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Shopping in Manila as an Expat

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A fun aspect of traveling and living overseas is always learning what aspects are true to all people and all cultures, and what minor and major things are different between countries. Much like comparing McDonalds in every country you visit is a good way to find subtle cultural differences and a general indication of costs of living, doing something as simple as shopping in Manila offers a very different experience to Australia.

 

When I refer to shopping in the Philippines, I will be primarily referring to the large shopping centres. You can and should of course visit small shops, street vendors and markets for a whole new set of experiences, but for convenience of comparison between countries, my observations here are based on large shopping centres.

 

The_Mega_Atrium

Mega Atrium at SM Megamall

 

Coming from Australia, the first difference is apparent as soon as you walk towards the shopping centre. There is security at every entrance, along with bag checks and metal detectors. Initially this is quite a culture shock, but you will soon get used to swiftly moving through this process without giving it a second thought. There is an impressive range of shopping centres to chose from, and of shops within each centre.

 

Greenbelt_wiki

Greenbelt Malls 3,4 and 5

 

The next big culture shocks comes once you’re inside each shop. In Australia, due to high salary costs, staff in retail stores are an endangered species, borderlining on extinct. Finding help can be an exercise in futility, and once you make eye contact across the shop with an employee, they’re just as likely to run and hide as they are to come over and help. So it’s a pleasant change here in the Philippines to visit stores that have an overwhelming by comparison amount of staff. These staff are friendly and helpful, they will help you find what you’re looking for, mention discounts and even offer you a shopping basket if you haven’t yet taken one. While they speak English, making an effort as a foreigner to practice some basic Tagalog such as ‘Good Evening’ (Magandang Gabi) and ‘Thank You’ (Salamat) often brings a smile to their face.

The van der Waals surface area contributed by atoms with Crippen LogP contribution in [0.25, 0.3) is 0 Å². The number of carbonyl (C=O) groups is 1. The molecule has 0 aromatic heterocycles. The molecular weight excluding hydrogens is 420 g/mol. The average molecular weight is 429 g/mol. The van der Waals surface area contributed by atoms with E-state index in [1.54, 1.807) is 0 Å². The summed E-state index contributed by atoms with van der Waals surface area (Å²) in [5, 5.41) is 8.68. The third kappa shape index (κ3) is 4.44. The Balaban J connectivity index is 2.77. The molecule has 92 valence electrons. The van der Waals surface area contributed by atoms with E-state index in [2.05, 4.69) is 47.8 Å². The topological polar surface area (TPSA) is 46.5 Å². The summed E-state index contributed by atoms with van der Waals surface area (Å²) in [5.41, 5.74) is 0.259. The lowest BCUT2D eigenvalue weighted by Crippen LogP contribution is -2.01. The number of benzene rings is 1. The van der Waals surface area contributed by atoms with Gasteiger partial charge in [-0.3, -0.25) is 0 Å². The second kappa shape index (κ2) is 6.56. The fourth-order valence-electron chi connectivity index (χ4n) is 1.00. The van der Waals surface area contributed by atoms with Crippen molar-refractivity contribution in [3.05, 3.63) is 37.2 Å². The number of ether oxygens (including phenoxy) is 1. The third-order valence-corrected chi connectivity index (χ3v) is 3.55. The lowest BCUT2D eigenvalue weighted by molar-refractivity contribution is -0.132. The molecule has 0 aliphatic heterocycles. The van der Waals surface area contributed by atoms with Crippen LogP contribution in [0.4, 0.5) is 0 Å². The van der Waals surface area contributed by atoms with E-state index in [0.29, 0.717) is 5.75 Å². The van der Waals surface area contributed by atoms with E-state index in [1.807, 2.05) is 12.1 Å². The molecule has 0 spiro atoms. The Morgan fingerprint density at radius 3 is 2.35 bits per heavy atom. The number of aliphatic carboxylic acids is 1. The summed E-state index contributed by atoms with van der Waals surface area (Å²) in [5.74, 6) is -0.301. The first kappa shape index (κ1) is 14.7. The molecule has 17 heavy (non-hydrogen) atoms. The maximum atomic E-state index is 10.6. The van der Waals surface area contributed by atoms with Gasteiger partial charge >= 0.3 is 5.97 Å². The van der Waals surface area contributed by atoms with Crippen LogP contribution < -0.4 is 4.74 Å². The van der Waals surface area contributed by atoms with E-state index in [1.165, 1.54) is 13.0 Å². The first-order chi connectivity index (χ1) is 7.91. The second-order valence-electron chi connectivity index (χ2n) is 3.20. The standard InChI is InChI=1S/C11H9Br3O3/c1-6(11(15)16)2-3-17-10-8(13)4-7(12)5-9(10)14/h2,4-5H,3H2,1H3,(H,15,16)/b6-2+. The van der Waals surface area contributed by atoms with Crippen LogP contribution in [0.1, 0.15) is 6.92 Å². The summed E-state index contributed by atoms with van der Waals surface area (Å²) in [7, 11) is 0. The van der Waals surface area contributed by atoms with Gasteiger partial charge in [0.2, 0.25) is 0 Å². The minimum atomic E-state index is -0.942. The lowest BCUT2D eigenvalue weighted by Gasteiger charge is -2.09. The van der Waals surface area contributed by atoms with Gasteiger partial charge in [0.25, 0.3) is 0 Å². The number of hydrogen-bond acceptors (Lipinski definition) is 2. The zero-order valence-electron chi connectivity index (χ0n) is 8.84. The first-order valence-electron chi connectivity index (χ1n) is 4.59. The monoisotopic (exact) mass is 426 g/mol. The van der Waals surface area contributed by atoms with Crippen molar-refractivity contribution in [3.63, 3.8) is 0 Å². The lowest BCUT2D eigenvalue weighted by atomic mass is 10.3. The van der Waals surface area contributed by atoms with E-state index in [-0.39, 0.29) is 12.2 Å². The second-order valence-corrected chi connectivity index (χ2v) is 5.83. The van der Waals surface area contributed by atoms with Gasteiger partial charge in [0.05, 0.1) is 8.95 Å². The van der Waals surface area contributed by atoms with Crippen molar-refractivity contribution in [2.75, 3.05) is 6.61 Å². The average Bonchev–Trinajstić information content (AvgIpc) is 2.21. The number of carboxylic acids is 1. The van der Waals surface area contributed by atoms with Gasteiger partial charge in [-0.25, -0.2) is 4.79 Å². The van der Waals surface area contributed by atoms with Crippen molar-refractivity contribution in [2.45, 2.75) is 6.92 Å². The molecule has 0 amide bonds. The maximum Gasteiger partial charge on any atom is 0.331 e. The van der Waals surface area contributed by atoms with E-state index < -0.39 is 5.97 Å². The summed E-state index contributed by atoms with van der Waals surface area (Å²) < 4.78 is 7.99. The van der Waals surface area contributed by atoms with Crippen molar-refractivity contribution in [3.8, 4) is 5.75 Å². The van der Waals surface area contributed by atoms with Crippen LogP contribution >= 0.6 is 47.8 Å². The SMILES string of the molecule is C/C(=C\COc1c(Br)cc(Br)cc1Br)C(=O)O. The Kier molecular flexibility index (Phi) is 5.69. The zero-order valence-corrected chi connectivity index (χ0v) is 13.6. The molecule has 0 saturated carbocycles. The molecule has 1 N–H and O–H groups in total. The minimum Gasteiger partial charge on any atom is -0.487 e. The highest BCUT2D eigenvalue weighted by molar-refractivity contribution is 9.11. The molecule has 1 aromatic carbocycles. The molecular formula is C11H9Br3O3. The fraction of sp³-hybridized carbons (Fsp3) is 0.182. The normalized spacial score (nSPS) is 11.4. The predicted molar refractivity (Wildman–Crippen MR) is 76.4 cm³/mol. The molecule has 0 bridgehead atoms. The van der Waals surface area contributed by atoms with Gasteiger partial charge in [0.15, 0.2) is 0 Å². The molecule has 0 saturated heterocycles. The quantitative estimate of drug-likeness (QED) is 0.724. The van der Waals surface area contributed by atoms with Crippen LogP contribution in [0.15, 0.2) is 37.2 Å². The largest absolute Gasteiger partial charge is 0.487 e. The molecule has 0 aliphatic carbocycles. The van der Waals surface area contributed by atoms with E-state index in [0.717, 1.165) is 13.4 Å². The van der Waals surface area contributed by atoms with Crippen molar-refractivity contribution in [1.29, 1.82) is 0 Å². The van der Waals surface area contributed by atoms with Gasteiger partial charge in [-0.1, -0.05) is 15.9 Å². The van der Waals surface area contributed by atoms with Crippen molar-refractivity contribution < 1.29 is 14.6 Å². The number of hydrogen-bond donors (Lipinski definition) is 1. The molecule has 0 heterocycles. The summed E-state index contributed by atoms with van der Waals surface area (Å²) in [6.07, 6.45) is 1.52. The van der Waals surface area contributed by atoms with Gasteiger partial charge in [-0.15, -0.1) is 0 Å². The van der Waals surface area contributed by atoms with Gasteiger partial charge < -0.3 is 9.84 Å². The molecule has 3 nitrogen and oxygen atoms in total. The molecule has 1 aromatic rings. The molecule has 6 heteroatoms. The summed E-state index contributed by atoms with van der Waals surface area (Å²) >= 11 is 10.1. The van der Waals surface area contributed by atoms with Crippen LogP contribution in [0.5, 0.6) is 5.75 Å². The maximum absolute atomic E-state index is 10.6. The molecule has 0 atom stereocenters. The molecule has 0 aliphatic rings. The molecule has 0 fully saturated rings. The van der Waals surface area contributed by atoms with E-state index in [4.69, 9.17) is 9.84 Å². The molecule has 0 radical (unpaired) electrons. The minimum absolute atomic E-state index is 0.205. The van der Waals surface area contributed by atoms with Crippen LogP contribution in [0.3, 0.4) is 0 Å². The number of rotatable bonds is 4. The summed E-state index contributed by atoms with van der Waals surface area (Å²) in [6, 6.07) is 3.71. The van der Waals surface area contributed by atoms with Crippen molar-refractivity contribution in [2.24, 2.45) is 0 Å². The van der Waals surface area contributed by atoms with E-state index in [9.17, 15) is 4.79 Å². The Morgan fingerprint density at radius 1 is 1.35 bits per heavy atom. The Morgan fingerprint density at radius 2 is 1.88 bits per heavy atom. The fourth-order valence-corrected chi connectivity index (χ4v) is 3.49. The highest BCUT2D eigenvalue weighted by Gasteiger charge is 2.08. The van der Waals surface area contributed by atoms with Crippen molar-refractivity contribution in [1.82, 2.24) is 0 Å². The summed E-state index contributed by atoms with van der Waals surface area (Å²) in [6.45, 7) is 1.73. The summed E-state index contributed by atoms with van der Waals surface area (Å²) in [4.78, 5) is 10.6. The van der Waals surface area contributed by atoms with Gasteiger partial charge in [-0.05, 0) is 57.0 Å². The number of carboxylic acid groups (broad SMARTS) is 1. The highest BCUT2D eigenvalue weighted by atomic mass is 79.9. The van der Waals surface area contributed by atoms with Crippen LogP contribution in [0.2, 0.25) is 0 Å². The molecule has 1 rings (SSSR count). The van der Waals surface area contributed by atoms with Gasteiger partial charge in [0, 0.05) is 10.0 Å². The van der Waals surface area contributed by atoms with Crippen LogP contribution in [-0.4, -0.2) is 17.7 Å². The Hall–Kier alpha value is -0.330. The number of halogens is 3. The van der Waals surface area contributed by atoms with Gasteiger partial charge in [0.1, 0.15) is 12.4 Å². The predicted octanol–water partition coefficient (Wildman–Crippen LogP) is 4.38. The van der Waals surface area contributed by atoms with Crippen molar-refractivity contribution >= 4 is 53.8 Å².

Rockwell

Inside the Powerplant Mall

 

Why visit a large shopping centre here in Manila other than to shop or see a movie? The air conditioning provides a cool change from the hot outdoor weather, they’re a great meeting spot with friends because all taxi drivers know them and you have infinite variety of eating choices in the food courts.

 

 

Author: Derek Stewart  

 

 

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Photo Source:

Megamall – http://en.wikipedia.org/wiki/SM_Megamall

Greenbelt – http://en.wikipedia.org/wiki/Greenbelt_(Ayala_Center)

Powerplant – http://en.wikipedia.org/wiki/Power_Plant_Mall

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Related posts:

Upmarket Shopping in Manila

The Legacy of Hard Work and Prosperity of Henry Sy, Sr.

Service Directory of Makati City

Service Directory of Ortigas / Mandaluyong / Pasig

 

 

 

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